The Levelling Up White Paper is “a step in the right direction” but could struggle to reverse the past decade of cuts without adequate funding, analysts have said.

The White Paper, published on Wednesday after numerous delays, set out the Government’s plan to achieve its flagship policy of reducing inequalities between the UK’s regions, including more regional devolution and greater investment in poorer areas.

Torsten Bell, chief executive of the Resolution Foundation think tank, said the White Paper was “George Osborne plus New Labour” and combined “the devolution of the former Conservative chancellor with the bigger and more activist state focused on deprived areas of the last Labour government”.

His colleagues at the foundation, Lindsay Judge and Charlie McCurdy, were broadly supportive of this combination, saying: “Visible local leadership is important for both outcomes and as an end in and of itself, as is the accountability and focus that comes from measurable targets to improve outcomes and close gaps across a range of essential economic, public service and social metrics.”

But analysis from the Institute for Fiscal Studies (IFS) suggests that the legacy of Mr Osborne’s austerity agenda could make achieving the Government’s 12 “missions” difficult.

According to the IFS, councils serving the most deprived areas saw spending on non-education services fall 31% per resident between 2009/10 and 2019/20, while those serving the least deprived areas saw spending fall just 16%.

Meanwhile, education funding has become less targeted at schools with the most deprived pupils.

Similarly, Ms Judge and Mr McCurdy said: “Promises of prioritising capital investment in poorer regions via R&D and housing spend will not swiftly offset the legacy of poorer areas having received much deeper cuts to day-to-day public spending – think schools and local government – over the past decade.”

The IFS analysis said: “These trends matter for aims to level up health and education across the country. There is a growing body of evidence that spending on schools and council services matter for outcomes, especially among the most deprived and those with greater needs.”

It added: “The role of broader tax, public spending and public services should not be forgotten. Public services matter for people’s outcomes, and in recent years the way funding has been allocated to different places has often worked against ‘levelling up’.”

The IFS suggested an early “win” in the long-term levelling up project could be to ensure tax and spending was “aligned with the levelling-up agenda through, for example, updated funding formulas that target funding at poorer areas, and a revalued and reformed council tax”.

The White Paper does not contain any radical overhaul of spending or taxation policy, but does commit to ensuring funding allocations are based on “an up-to-date assessment” of councils’ needs carried out “over the coming months”.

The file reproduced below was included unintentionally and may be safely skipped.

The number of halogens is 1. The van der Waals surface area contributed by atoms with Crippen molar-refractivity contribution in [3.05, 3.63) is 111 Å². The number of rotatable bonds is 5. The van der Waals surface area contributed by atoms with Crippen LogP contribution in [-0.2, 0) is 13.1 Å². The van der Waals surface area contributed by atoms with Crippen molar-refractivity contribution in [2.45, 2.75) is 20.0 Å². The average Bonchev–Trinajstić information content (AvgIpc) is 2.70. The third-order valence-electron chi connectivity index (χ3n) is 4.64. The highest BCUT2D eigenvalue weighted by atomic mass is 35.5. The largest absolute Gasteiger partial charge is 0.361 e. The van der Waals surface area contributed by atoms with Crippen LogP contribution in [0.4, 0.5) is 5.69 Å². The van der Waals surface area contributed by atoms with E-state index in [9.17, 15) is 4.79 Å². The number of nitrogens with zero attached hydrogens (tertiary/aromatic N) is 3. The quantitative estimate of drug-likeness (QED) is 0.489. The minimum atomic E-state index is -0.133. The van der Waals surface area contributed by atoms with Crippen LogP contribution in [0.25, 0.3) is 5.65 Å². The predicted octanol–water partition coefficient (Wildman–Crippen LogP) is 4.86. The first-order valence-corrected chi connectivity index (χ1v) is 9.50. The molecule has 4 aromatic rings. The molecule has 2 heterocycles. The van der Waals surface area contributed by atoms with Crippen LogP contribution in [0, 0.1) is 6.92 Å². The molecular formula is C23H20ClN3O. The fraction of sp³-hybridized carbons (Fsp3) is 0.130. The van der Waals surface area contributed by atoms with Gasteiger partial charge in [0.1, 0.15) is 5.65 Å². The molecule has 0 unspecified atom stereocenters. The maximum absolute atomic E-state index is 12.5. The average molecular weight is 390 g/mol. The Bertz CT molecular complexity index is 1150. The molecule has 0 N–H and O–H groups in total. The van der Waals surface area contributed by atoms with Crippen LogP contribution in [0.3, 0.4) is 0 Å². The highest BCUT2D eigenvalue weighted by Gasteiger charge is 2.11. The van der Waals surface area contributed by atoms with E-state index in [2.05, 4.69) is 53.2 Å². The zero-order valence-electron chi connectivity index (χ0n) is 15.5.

It also envisions less “place-blind” spending thanks to more detailed data and an increased weighting for “spatial considerations” in decision-making.

But firmer spending promises are largely focused on physical or transport infrastructure and disbursed from pots of money via competitive bids.

This process has been criticised for allocating funding according to how well local authorities can write and submit bids, rather than need and leading to relatively wealthy such as Bromsgrove receiving large grants from levelling up funds while Knowsley, one of the most deprived boroughs in the country, has received nothing.

Jonathan Carr-West, chief executive of the Local Government Information Unit, said: “If we want places around the country to level up and stay levelled up, we need to build genuine capacity.

“That can’t be done if local areas are kept dependent on Whitehall for funding and approval, going to them cap in hand.”

While the White Paper promises to “streamline” the bidding process and reduce the number of individual pots, the principle of competitive bidding for growth funding looks set to continue.

Money therefore looks like it will remain a key issue.

Mr Carr-West added: “Accomplishing the paper’s 12 missions would undoubtedly make a country a better place, but it remains to be seen whether the Government has the appetite to unlock the local innovation and autonomy that we will need to make that happen.”

IFS director Paul Johnson said: “This White Paper recognises the scale of the levelling up challenge. That lack of quick fixes, the long-term perspective, and clarity about objectives are all very welcome, as is the recognition that real progress will require a change in governance in Whitehall and beyond.

“This is all just a very first step though. The targets are largely in the right areas, but many look extremely ambitious – that is to say highly unlikely to be met, even with the best policies and much resource.

“There is little detail on how most of them will be met, and less detail on available funding. There is something for everyone, and hence little sense of prioritisation: ambition and resource will be spread very thin.”